Victor Feldman - Part 2: From Cannonball to Russia


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Victor's vibes 'sing out' with notes that are sustained into overtones, almost doing the impossible by giving the instrument a 'vocal' quality.
Part 1 | Part 2 | Part 3 | Part 4 | Part 5

As to the title of this piece, I thought about calling it "Part 2: The Cannonball Years," but since Victor was with Cannonball for only less than a full year, I thought that might be overstating things a bit. I lived in San Francisco for most of the decade of the 1990s. And it was there on March 4, 1999, a typical, foggy San Francisco late afternoon, that I met with record producer Orrin Keepnews, a hero of mine from my earliest days as a jazz fan.

We got together in one of the city's many restaurants serving Asian food, this one with the innocuous name of "The Beach House," located next to the now defunct Coronet Theater near the corner of Geary and Arguello. Orrin had very kindly consented to be interviewed about Victor Feldman, particularly about Victor's time with Cannonball Adderley's quintet and Victor's association with Riverside Records, which Orrin co- owned with Bill Grauer.

Although the sessions have since become legendary, at the time The Blackhawk gig [with which we closed Part 1] with Shelly Manne's group amounted to a couple of weeks of work for Victor plus some out- of-town expenses. Upon returning to Los Angeles in late September, 1959, Victor had to find work for his trio with Bob Whitlock on bass and John Clauder on drums, who was soon replaced by Colin Bailey.

There was also the matter of what to do about an attractive woman named "Marilyn" (the former Marilyn McGrath, whom he had met during a local gig. Nine months after they met, they married in 1960. As Victor recounted to John Tynan in his June 6, 1963 Downbeat article:

"I decided all of a sudden that I'd like to take her to England. I'd saved some money and we were away for three months. While we were there, I played the Blue Note in Paris and appeared with Kenny Clarke on a Dinah Shore TV special.

"Cannonball had called me about a month before I went back to England. He called me to make a record with Ray Brown, Wes Montgomery, Louis Hayes and himself. (Cannonball Adderley and the Poll Winners, Riverside/Landmark, 1960). While we were in England, I got a cable from him with a definite offer as a pianist-vibraphonist with his group."

Picking up my 1999 interview with Keepnews at the point of the Adderley Poll Winners album, Orrin said that he and Cannonball had decided to use guitarist Wes Montgomery and bassist Ray Brown on the album, which led them to think further about "unusual instrumentation." Although there was some talk about Les McCann, the feeling was that he was primarily a blues player but, more importantly, Cannonball just didn't want to use a pianist. The rest of the conversation went as described by Keepnews in the album's liner notes:

"With all the established musicians (including the regular Adderley drummer, Louis Hayes) living fully up to expectations, the surprise element was provided by the then-unknown Victor Feldman.

"In view of the unconventional feeling of guitar and bass, Cannon had wanted something less routine than just a pianist. West Coast friends recommended a highly skilled young L.A. studio vibraphonist, recently arrived from England; figuring that we only need him for coloration, we took a chance and invited him up [to San Francisco where the album was being recorded by Wally Heider at Fugazi Hall near North Beach.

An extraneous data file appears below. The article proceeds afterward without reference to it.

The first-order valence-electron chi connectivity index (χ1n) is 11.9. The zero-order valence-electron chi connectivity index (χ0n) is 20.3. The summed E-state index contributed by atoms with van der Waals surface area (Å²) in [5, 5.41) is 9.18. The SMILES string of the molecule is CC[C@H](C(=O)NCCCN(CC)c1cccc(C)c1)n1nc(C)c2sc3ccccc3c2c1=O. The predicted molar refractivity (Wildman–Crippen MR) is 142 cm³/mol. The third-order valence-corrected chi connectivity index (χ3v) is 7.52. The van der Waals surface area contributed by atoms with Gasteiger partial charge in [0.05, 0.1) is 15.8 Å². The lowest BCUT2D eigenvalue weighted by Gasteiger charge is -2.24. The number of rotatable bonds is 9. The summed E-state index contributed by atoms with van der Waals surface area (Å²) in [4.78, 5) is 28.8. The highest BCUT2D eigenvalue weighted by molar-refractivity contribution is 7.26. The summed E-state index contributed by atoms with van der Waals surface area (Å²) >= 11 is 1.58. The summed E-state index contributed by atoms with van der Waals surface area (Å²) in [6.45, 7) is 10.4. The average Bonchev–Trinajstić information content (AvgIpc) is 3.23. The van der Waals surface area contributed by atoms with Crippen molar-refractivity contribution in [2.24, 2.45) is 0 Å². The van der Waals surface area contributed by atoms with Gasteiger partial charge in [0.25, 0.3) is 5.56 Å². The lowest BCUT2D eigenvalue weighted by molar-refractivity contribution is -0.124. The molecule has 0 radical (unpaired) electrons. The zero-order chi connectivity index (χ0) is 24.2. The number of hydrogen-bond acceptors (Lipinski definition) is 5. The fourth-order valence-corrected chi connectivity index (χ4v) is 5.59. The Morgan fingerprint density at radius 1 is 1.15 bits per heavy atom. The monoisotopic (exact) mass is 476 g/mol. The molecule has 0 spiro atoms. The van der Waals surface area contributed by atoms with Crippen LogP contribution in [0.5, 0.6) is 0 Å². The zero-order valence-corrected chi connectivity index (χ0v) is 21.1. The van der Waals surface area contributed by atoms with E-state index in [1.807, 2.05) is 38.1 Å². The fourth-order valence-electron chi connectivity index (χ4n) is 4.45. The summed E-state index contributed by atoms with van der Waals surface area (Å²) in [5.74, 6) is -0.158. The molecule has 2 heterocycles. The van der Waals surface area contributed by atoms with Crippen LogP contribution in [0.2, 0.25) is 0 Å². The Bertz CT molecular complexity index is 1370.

"At rehearsal, Victor sat down at the piano to demonstrate a couple of his compositions. I can still clearly visualize all of us standing there, open-mouthed and thunderstruck, as we listened to the totally unexpected swinging and funky playing of this very white young Britisher.

"Finally one of us, struck by an apparent facial resemblance, expressed our mutual amazement. 'How can the same man,' I asked, 'look like Leonard Feather and sound like Wynton Kelly?'

"As you will note, two of Feldman's tunes [The Chant and Azul Serape] were inserted into the repertoire; and within just a couple of months he had been hired as the Adderley Quintet's regular pianist."

As was the case at this time, all vibraharpists were quite unfairly cast in the shadow of Milt Jackson, yet Victor's vibes solo on Frank Loesser's "Never Will I Marry" on The Poll Winners is four choruses of the most original vibes playing you're ever likely to hear. Not only that, it doesn't contain one Milt Jackson "lick" or a single repeated phrase.

In the flood of admiration for Milt Jackson's playing as a vibraphonist—most of it deserving but some of it simply fawning—by the New York-based Jazz writers, Victor's development of his own, singular approach to playing the instrument was never given the attention it deserved. Victor was always very respectful of Milt and his contributions, but what he plays during the "Never Will I Marry" improvisations are inventions that go well beyond Jackson's sometimes repetitive, blues-inflected phrasing.

Mike Hennessey,in his insert notes to Dynavibes: The Jeff Hamilton Trio featuring Frits Landesbergen (Mons, 1997), comments that Landesbergen, the excellent Dutch drummer who plays vibes on this album, " ... also has a high regard for the late Victor Feldman. He says: 'Victor was a great, all- round musician who played piano, vibes and drums and who was a fine composer and arranger. I think his vibraphone playing was more advanced harmonically than most other players."

Victor had one of the most astute harmonic minds in jazz, a gift that would be exemplified in his ability to re-harmonize something as pedestrian as "Basin Street Blues," as well as to infuse interesting harmonies with advanced rhythmic structures to create tunes like "Joshua" and "Seven Steps to Heaven."